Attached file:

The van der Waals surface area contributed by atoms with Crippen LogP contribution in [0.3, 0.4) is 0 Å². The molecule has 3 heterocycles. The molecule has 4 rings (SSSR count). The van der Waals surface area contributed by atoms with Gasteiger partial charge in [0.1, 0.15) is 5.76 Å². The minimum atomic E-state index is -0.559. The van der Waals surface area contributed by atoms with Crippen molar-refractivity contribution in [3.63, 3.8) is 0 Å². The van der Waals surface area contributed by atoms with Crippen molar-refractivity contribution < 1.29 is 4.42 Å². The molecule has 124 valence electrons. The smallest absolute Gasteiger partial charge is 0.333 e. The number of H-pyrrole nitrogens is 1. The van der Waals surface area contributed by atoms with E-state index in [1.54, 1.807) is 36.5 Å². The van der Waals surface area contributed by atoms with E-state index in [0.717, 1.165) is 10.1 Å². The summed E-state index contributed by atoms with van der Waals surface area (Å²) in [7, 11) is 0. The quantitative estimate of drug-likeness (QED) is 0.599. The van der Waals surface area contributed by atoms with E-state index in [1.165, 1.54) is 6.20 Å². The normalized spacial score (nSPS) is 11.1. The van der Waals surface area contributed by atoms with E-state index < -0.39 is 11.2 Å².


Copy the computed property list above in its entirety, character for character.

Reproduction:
The van der Waals surface area contributed by atoms with Crippen LogP contribution in [0.3, 0.4) is 0 Å². The molecule has 3 heterocycles. The molecule has 4 rings (SSSR count). The van der Waals surface area contributed by atoms with Gasteiger partial charge in [0.1, 0.15) is 5.76 Å². The minimum atomic E-state index is -0.559. The van der Waals surface area contributed by atoms with Crippen molar-refractivity contribution in [3.63, 3.8) is 0 Å². The van der Waals surface area contributed by atoms with Crippen molar-refractivity contribution < 1.29 is 4.42 Å². The molecule has 124 valence electrons. The smallest absolute Gasteiger partial charge is 0.333 e. The number of H-pyrrole nitrogens is 1. The van der Waals surface area contributed by atoms with E-state index in [1.54, 1.807) is 36.5 Å². The van der Waals surface area contributed by atoms with E-state index in [0.717, 1.165) is 10.1 Å². The summed E-state index contributed by atoms with van der Waals surface area (Å²) in [7, 11) is 0. The quantitative estimate of drug-likeness (QED) is 0.599. The van der Waals surface area contributed by atoms with E-state index in [1.165, 1.54) is 6.20 Å². The normalized spacial score (nSPS) is 11.1. The van der Waals surface area contributed by atoms with E-state index < -0.39 is 11.2 Å².